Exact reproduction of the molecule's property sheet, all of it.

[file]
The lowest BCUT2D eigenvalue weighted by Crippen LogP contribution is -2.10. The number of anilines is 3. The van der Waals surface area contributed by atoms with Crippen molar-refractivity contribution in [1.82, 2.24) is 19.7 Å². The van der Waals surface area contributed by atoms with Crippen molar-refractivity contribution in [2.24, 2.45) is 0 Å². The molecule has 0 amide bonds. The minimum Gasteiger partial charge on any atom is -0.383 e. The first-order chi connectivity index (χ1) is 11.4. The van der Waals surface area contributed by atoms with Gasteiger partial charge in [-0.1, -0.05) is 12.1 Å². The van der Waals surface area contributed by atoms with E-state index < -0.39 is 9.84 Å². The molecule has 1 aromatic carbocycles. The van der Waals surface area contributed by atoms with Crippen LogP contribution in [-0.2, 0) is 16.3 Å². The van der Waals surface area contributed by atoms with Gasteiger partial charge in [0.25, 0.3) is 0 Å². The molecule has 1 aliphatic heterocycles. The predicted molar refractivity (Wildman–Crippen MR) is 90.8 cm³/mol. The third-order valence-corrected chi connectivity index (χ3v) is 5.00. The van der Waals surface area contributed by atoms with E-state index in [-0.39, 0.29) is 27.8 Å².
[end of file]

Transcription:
The lowest BCUT2D eigenvalue weighted by Crippen LogP contribution is -2.10. The number of anilines is 3. The van der Waals surface area contributed by atoms with Crippen molar-refractivity contribution in [1.82, 2.24) is 19.7 Å². The van der Waals surface area contributed by atoms with Crippen molar-refractivity contribution in [2.24, 2.45) is 0 Å². The molecule has 0 amide bonds. The minimum Gasteiger partial charge on any atom is -0.383 e. The first-order chi connectivity index (χ1) is 11.4. The van der Waals surface area contributed by atoms with Gasteiger partial charge in [-0.1, -0.05) is 12.1 Å². The van der Waals surface area contributed by atoms with E-state index < -0.39 is 9.84 Å². The molecule has 1 aromatic carbocycles. The van der Waals surface area contributed by atoms with Crippen LogP contribution in [-0.2, 0) is 16.3 Å². The van der Waals surface area contributed by atoms with Gasteiger partial charge in [0.25, 0.3) is 0 Å². The molecule has 1 aliphatic heterocycles. The predicted molar refractivity (Wildman–Crippen MR) is 90.8 cm³/mol. The third-order valence-corrected chi connectivity index (χ3v) is 5.00. The van der Waals surface area contributed by atoms with E-state index in [-0.39, 0.29) is 27.8 Å².